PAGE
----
Payments and Mechanism Design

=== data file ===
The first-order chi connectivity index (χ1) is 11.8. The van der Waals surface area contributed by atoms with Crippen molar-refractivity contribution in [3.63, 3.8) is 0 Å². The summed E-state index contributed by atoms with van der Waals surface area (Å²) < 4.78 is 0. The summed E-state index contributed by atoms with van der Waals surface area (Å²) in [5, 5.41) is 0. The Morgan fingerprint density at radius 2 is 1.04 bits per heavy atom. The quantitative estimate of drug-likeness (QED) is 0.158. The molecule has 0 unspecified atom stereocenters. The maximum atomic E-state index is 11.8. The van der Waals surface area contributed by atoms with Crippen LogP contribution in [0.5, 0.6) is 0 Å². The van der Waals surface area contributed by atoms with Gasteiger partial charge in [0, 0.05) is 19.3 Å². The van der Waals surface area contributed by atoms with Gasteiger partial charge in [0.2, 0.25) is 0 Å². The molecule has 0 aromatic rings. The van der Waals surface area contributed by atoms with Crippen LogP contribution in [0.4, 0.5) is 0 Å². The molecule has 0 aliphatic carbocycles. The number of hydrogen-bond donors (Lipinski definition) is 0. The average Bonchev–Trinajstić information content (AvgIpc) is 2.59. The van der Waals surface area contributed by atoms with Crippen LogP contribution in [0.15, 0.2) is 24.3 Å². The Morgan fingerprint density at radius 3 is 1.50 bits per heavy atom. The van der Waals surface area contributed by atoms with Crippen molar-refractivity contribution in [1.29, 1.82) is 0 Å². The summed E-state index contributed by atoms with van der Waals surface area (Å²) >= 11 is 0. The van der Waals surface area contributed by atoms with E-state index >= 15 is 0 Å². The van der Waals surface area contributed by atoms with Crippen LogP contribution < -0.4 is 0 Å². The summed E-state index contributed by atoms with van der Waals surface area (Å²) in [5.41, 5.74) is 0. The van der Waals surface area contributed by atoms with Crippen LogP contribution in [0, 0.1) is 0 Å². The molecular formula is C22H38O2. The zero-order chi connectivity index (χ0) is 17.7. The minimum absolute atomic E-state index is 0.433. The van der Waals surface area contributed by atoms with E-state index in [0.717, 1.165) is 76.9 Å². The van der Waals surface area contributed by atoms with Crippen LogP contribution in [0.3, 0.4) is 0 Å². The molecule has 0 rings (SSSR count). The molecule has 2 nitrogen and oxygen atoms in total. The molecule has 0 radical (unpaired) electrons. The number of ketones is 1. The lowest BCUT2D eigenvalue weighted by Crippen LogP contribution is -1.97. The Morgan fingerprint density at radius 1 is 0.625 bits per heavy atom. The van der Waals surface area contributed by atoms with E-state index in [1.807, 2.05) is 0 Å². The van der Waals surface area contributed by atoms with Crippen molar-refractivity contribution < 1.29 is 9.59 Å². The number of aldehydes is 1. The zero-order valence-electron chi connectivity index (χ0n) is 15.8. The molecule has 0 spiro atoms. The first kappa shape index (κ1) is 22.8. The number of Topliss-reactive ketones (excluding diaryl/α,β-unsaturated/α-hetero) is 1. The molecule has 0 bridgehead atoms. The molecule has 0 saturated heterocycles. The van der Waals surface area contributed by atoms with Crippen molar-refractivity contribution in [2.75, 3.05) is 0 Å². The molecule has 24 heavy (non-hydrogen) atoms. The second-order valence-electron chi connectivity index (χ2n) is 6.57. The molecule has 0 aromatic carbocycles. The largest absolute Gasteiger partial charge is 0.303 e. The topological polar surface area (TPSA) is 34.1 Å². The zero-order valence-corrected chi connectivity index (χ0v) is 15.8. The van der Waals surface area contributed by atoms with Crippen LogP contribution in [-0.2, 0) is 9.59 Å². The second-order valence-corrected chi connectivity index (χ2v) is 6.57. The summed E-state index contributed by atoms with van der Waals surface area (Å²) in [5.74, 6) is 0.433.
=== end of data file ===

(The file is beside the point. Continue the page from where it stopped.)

We use mechanism design to study efficient intertemporal payment arrangements when the ability of agents to perform certain welfare-improving transactions is subject to random and unobservable shocks. Efficiency is achieved via a payment system that assigns balances to participants, adjusts them based on the histories of transactions, and periodically resets them through settlement. Our analysis has several implications for the design of actual payment systems. Efficiency requires that, in order to overcome informational frictions, agents participating in transactions that do not involve monitoring frictions subsidize those that are subject to such frictions. Optimal settlement frequency should balance liquidity costs from settlement against the need to provide intertemporal incentives. Settlement costs must be borne by agents for whom the incentives to participate in the system are highest. Finally, an increase in settlement costs implies that, in order to counter a higher exposure to default, the frequency of settlement must increase and, at the same time, the volume of transactions must decrease.
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